Plastic and climate change

The current plastics economy is a significant contributor to climate change. All plastic produced is derived primarily from oil. Therefore, the consumer goods sector is increasingly aligned with a longtime and troubling ally at the heart of our climate crisis – the fossil fuel industry.

Greenhouse gas emissions from the plastic lifecycle threaten the ability of the global community to keep global temperature rise below 1.5°C. More than 90% of plastic is made from fossil fuels, and a recent report by CIEL estimates that in 2019 alone, the pollution from global plastic production and incineration will equal the emissions of 189 coal-fired power plants. The same report estimates that by 2050, the greenhouse gas emissions from plastic could make up as much as 10-13% of the entire remaining carbon budget. If the overproduction and consumption of plastic continues uninterrupted, it could account for 20% of the total global oil consumption by mid-century.

As big brands continue their addiction to this harmful material, they are fueling climate impacts and jeopardizing communities in the name of profits. All over the world, marginalised communities face disproportionate health impacts from the plastics industry, whether through incinerators, landfills, petrochemical facilities, polluted waterways, or the harmful plastic packaging pushed on communities.

The recycling myth

Globally, only 9% of plastic gets recycled. Even in developed countries, the recycling rate for plastics collected by households is often far less than 50%, with very little of that converted back into packaging. Most “‘recycled”’ packaging waste is downcycled into lower value or non recyclable products, meaning that the process is only delaying the plastic’s inevitable journey to the landfill.Bad packaging design, a lack of infrastructure, and the absence of a means to track plastic waste all limit the effectiveness of recycling, and ensure that most plastic packaging will continue to become waste for the foreseeable future.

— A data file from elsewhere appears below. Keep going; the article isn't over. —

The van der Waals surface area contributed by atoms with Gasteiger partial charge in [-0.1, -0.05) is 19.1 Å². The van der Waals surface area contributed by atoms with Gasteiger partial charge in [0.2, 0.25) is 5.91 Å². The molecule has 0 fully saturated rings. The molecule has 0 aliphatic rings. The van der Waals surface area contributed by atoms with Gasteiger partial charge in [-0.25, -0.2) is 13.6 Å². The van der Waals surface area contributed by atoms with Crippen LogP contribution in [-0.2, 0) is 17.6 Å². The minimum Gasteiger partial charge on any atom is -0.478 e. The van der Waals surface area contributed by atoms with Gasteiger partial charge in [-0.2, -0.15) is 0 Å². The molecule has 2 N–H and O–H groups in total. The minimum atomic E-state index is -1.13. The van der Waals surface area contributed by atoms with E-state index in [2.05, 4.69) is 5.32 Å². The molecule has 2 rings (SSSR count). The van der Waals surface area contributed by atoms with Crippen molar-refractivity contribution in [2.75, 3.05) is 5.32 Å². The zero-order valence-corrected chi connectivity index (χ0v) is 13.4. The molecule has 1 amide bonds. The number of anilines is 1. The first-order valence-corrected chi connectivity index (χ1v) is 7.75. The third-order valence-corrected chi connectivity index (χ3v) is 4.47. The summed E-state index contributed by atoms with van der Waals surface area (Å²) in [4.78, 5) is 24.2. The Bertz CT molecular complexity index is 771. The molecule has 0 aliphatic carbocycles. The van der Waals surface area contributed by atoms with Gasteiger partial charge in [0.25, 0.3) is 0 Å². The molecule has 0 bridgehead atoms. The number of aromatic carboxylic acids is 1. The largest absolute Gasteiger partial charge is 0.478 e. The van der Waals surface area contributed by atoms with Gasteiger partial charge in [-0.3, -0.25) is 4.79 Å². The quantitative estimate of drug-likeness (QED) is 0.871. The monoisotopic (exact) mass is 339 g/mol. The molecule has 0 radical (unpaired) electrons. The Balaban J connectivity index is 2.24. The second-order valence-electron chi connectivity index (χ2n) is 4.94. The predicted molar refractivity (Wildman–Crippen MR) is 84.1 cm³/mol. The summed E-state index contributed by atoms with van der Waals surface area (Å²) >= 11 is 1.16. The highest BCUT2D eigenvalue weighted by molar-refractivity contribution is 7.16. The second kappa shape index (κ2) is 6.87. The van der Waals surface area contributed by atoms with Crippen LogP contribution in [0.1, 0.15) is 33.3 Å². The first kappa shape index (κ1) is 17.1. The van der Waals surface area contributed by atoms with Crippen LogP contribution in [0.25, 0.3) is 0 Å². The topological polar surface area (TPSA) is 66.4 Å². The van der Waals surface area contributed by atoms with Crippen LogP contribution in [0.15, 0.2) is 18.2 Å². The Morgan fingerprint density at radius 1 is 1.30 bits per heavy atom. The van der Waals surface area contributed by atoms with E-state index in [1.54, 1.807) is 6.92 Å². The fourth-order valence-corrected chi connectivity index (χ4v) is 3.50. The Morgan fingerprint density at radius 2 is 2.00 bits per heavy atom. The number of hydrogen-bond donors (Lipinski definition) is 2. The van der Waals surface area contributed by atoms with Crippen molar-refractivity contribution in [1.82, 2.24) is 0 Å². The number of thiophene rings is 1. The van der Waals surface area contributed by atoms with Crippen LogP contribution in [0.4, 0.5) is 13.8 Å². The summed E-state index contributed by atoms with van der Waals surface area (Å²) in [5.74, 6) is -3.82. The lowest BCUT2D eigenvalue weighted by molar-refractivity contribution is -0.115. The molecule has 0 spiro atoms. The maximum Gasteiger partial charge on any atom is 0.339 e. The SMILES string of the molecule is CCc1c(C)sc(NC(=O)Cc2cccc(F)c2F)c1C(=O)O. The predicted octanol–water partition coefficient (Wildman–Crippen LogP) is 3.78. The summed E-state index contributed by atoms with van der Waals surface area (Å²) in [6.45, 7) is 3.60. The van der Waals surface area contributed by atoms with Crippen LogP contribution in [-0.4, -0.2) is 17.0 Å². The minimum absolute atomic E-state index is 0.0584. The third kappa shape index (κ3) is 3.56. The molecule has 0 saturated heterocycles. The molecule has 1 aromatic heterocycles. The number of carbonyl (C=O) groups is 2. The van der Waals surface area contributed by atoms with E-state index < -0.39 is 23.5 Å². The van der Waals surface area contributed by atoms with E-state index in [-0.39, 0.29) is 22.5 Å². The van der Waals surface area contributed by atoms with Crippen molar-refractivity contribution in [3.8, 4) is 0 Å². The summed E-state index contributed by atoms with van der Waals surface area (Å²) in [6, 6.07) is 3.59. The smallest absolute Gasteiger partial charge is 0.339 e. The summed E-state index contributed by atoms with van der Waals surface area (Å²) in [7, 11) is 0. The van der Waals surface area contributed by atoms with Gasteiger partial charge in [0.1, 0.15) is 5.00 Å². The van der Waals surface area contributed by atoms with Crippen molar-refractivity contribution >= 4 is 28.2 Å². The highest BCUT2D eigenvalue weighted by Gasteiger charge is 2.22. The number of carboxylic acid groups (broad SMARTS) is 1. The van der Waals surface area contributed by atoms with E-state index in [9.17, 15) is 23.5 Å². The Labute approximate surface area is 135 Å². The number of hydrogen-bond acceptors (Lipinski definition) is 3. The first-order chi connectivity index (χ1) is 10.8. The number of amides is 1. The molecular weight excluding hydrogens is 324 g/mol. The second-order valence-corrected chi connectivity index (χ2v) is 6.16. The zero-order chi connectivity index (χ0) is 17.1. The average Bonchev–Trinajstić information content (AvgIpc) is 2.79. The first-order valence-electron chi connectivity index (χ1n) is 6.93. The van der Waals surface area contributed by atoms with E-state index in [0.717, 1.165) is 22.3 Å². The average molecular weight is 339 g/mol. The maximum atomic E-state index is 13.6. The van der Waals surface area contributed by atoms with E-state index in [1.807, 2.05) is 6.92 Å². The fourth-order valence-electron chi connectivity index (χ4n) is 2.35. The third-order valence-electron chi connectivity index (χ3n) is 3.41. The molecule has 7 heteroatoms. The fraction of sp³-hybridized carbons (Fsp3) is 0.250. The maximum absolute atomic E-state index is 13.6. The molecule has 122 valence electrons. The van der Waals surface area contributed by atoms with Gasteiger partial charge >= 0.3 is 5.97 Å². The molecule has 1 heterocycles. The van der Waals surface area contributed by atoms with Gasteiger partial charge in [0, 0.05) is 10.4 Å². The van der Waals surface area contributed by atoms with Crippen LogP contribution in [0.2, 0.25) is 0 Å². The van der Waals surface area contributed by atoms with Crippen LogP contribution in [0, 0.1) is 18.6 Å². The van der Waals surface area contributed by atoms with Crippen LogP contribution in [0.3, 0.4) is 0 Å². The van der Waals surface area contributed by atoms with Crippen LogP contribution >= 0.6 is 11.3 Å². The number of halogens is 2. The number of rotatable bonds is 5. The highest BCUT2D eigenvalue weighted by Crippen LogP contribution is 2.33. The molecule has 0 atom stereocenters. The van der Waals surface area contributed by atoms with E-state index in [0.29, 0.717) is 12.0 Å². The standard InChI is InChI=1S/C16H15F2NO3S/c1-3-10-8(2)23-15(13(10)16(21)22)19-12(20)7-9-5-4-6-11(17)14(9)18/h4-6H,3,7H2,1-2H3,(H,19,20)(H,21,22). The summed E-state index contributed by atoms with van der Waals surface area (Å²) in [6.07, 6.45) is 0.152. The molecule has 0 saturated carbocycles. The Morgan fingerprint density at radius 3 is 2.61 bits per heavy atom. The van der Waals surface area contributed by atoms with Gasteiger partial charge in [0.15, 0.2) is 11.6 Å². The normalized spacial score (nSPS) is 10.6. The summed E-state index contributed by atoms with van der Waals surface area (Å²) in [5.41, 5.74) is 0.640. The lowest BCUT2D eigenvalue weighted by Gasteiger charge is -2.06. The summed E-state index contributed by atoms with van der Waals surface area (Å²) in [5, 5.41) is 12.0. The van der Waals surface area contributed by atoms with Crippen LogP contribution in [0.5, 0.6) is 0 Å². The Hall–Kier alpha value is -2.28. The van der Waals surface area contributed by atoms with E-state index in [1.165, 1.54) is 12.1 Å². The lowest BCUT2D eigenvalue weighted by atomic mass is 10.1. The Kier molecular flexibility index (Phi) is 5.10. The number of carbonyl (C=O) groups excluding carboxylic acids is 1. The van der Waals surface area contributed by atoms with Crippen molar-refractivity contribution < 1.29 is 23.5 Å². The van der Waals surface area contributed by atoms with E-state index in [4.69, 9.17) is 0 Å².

A problem exported

Even worse, much of the packaging collected for “recycling” in the Global North is exported to the Global South. Before it banned the trade in 2018, China alone imported nearly 8 million tonnes of plastic waste a year. Now the top destination for this waste is Southeast Asia, where the lack of infrastructure and regulations make it difficult to manage the influx of trash from both domestic and foreign sources.

12 million tonnes of plastic waste including straws, drink bottles and food wrappers are poured into our oceans each year! And the corporate giants plan to triple their production of single-use plastics. Your donation today will help power our urgent campaign to protect our planet by pushing for a strong Global Plastics Treaty, and calling on polluting corporations to clean up their act.